Fog is inseparable from the Bay of Fundy and to thoroughly appreciate this beautiful area of New Brunswick, you have to welcome both.
Here sometimes the fog will settle in for days, blanketing everything in a backdrop of white with only the closest trees visible in the mist. It’s as if an artist sketched in only the elements in the foreground of a painting, leaving the canvas-white background to be sketched in another day.
I’ve seen the fog pouring over the cliffs that encircle the bay, its dense vapors cascading like a cataract into the water below. I’ve also seen it not 10 feet over the ground being pushed by offshore winds, moving as rapidly as a gliding seagull.
The fog here is nearly alive, creeping over the countryside and down mountains. It insinuates itself into every nook, a cool presence that bathes your skin in dampness.
This day as I set out to explore the Fundy Trail from St. Martins, the fog hangs low over the coastal mountains. At some spots, it nearly obscures the road. At others, after a small dip or rise in the road, the car emerges from the mist to a moist and very green world.
The Fundy Trail is especially susceptible to these foggy days. It hugs the coastline from St. Martins to Alma, a coastline composed of sheer rocky cliffs that fall hundreds of feet to the sea.
For many years, there’s been hiking trails along these cliffs, but for the past two decades Canada has been steadily plugging away to create a linear park that features a spectacular auto parkway for visitors. Today, it exists only part way northward up the coast from St. Martins but by 2018 it is expected to connect to the main roadway through Fundy National Park, creating what will be one of the most incredible drives in North America.
I last saw this drive several years ago, but many miles have been added since. I hoped to see the newly constructed areas to see whether the park’s developers had maintained their meticulous attention to details, but today there was the fog that obscured all.
Do you think the fog will lift soon, I asked my restaurant waitress at morning breakfast? Oh sure, she replied with utter confidence. Later, at the entry to the linear Fundy Trail Park, I asked the same of a waiting ranger. Yep, she replied. No doubt it will.
But not even the best meteorologist can predict the Fundy fog. Sometimes it will disappear for an hour or so before it roars back. Other times, it never dissipates.
This was one of those latter days. But even with the fog obliterating most long-range views, the drive was breath-taking.
Carefully constructed scenic lookouts give visitors spots from which to view the Bay of Fundy and its monstrous tides. Dozens of trails are cut through the pine-laden forests, inevitably ending in another view of the water, a rocky cascade or of the remnants of the logging industry that once thrived here.
A mammoth swinging bridge takes walkers over the Salmon River, once the conveyance for thousands of logs cut upriver that would be floated down to a sawmill at its mouth. In that same era, the Bay of Fundy was noted for its shipbuilding prowess, most of the ships constructed from the lumber harvested from bay’s own mountains.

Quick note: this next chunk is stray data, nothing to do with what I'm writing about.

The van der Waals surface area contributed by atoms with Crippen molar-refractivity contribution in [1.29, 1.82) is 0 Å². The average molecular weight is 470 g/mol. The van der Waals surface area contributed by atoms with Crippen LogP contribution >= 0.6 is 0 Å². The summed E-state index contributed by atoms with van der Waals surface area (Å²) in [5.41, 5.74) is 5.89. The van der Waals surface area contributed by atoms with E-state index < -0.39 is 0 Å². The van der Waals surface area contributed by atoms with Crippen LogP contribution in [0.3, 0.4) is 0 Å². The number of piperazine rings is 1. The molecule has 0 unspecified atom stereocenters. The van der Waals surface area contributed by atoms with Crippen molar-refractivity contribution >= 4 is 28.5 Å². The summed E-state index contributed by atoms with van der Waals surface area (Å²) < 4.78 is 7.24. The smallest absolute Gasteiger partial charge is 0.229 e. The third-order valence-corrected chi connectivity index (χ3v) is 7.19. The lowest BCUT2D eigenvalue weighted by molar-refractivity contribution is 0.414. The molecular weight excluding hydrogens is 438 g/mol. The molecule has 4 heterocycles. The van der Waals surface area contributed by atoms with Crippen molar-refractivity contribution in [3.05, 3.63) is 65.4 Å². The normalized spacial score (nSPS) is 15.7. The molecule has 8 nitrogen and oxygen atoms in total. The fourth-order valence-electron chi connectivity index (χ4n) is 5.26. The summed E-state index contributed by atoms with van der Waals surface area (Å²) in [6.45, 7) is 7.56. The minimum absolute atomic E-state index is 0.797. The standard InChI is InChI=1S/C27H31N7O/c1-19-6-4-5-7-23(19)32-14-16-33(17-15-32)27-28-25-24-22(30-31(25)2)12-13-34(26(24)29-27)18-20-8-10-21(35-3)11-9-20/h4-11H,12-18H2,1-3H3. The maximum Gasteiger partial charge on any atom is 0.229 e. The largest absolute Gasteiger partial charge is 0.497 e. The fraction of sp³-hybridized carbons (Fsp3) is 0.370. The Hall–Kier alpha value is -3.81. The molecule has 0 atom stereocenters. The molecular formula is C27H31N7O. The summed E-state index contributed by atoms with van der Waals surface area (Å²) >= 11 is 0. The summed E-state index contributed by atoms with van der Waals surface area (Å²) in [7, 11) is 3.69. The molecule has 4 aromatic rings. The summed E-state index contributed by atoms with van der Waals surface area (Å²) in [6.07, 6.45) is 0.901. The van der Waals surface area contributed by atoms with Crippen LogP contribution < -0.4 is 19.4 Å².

Mark, a 60-year-old park employee who I caught crossing the swinging bridge, says he grew up in the tiny town of St. Martins and remembers that he only came to these woods a couple of times with his longshoreman father. Much of this land was then owned by the wealthy Hearst family of William Randolph fame who used it as a private escape and for logging.
He does remember a trip to the Salmon River as a child, before the swinging bridge replaced a much-older covered bridge. At that time, true to its name, the river was one of the primary passages from the sea to freshwater breeding grounds for millions of salmon.
“You could sit down there,” Mark says, pointing to the banks of the river, “and see the river covered with so many salmon that they were lying on top of each other.”
Now the salmon have mostly disappeared from the freshwater rivers flowing into the Bay of Fundy. No one knows exactly why.
Many in St. Martins, like Mark, have mixed feelings about the parkway, which will eventually provide a straight shot for tourists wanting to visit the coast here. Before the parkway, this was the only spot on the entire Atlantic seaboard that lacked a coastal road. The main road traveled far north of the park, leaving the coastline untouched and pristine.
I hop back on the road and finish my tour of the Fundy Trail so far completed. It’s noon and still gray and damp, the fog now seated directly on top of the road.
Then, to remind myself the final thing I love about the fog, just before I get to the park’s exit, I pull over and shut off the car. The stillness is profound. The fog muffles any but the most proximal chirping of birds. Otherwise, the world is a silent vessel.
Like the pleasure of viewing the night sky in a place devoid of light pollution, being in a world largely devoid of noise pollution is just as satisfying. I bask in the absence of sound before cranking my engine and breaking the silence.
I pass the ranger at the entryway who had prophesized a break in the fog and toss a quick wave. No matter, Fundy without the fog just wouldn’t be the same.
Then, just as I turn onto the highway headed inland, the sun breaks through the clouds.
Heaven is everywhere in Fundy.
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